“I recouped by being part of several groups, the Harana ng Kasarinlan that specializes in purely Filipino melodies, the Philippine Tenors that specializes in classical music, and Power Voice Three, made up of  Upsilon fellows, that specializes in standards, among others.”

At the moment Dondi finds himself  at a “crossroad as a musician.  After garnering the hall of fame award, winning three times as Male Classical Performer of the Year at the Aliw Awards, there seems to be no more musical mountains to conquer, figuratively.  The latest interesting development would be my thwarted academic pursuit of a masters in music therapy, being offered for the first time here in the Philippines at St. Paul’s Manila.’’

Dondi plays the guitar, teaches in schools and private students, will return to painting again – another talent that could win him awards.

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Lent, for majority of Roman Catholics, means setting aside meat dishes and going instead for fish and seafood dishes. It’s a form of penitence, or rifice, although getting meat dishes (pork, beef and chicken) out of sight at least for Holy Thursday and Good Friday – and everyday, we’re told – is good for one’s  health. But meatless does not mean tasteless.

I had dinner at Bangus Specialty Restaurant  at the Greenhills Shopping Center  (the other outlet is at the ground floor of  North Parking Building, SM Mall of Asia)  with visiting friends from Baltimore, Maryland.  We decided to go meatless. We settled for bangus pancit molo, pinaputukan bangus (the fish stuffed with tomatoes and onions), pinalutong na bangus (crispy fried fish cubes which I loved, ang sarap kasi!) served with a great ensaladang manga, rellenong bangus,  and sariwang lumpia. We had shrimps smothered in sinful aligue. For dessert we had halo-halo, tibok-tibok (or maja blanca) and reyna blanca (jello with pinipig and coconut milk).  We will reserve for our Lenten visit such specialties as  paksiw na bangus, grilled belly with sampalok candy sauce and  ginataang squash and string beans, and sizzling pusit.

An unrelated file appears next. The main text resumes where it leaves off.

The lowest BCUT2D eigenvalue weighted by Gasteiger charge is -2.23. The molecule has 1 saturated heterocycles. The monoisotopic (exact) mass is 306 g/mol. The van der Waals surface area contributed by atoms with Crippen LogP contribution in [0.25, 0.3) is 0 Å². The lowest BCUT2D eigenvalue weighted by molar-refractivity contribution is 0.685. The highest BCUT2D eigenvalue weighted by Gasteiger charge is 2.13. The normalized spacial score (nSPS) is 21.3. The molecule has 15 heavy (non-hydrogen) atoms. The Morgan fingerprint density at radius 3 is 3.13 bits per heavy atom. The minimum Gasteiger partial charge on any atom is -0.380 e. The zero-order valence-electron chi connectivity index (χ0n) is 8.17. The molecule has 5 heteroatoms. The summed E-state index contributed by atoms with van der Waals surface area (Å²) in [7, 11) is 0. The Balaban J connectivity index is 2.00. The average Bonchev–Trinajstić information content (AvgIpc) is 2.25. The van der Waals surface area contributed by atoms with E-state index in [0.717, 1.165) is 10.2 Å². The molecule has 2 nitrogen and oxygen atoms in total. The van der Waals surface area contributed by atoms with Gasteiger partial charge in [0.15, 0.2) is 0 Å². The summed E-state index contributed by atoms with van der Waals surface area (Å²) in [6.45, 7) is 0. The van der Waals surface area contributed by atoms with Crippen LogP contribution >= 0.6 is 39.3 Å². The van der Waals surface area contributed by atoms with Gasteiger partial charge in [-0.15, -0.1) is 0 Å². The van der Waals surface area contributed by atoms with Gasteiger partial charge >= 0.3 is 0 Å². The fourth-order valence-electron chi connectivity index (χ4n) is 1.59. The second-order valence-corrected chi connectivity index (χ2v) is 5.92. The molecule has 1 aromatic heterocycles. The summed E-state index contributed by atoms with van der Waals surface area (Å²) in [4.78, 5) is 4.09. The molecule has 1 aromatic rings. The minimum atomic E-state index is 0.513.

For hopeless carnivores, the restaurant’s meat dishes are tops:  bulalo, kare-kare, chicken relleno (with pork stuffing), crispy tadyang ng baka.      

Bangus Specialty Restaurant is  A-1 when it comes to Philippine dishes. Small wonder it’s my favorite eating place.

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Liongoren Gallery kicks off  its annual show “Walong Filipina: Alay sa Manghahabi Tribute to the Weaver”  at 4 p.m. on Saturday, March 28, at 111 New York Ave., cor. Stanford Sts., Cubao, Quezon City.

Walong Filipina is an annual show of the gallery since 1990,  which celebrates the lives and works of Filipinas. This year’s show focuses on Philippine indigenous weavers. According to gallery owner/curator  Norma Liongoren, the exhibit “is in line with the gallery’s objective to promote environmental  concerns and Filipino cultural heritage through the visual arts.”

This year’s  show is  a collaborative art project between four visual artists and four weavers. Collaborative works are those of UP Fine Arts faculty member and painter Ninel Constantino and Tingguian retired school teacher and weaver Nora Agaid Mina from Penarubia, Abra; renowned visual artist Joy  Mallari and  Kalinga weaver entrepreneur Irene  Bawer  Bimuyag from Kalinga, Apayao; graphic designer and needle crafter Gabie Osorio  and  Bangar, La Union master weaver Flordelita Guileb, crochet wizard Aze Ong with co-founder of Rurungan sa Tubod Foundation and warrior-weaver Adelaida Lim of Baguio City.

For  inquiries, contact 912439, 4393962 and 0917-8874319 or email [email protected].

*      *      *

Email: [email protected]

 

ADELAIDA LIM OF BAGUIO CITY

BANGUS SPECIALTY RESTAURANT

DONDI

GUY SIMPSON

PHANTOM OF THE OPERA

PHILIPPINE

POWER VOICE THREE

WALONG FILIPINA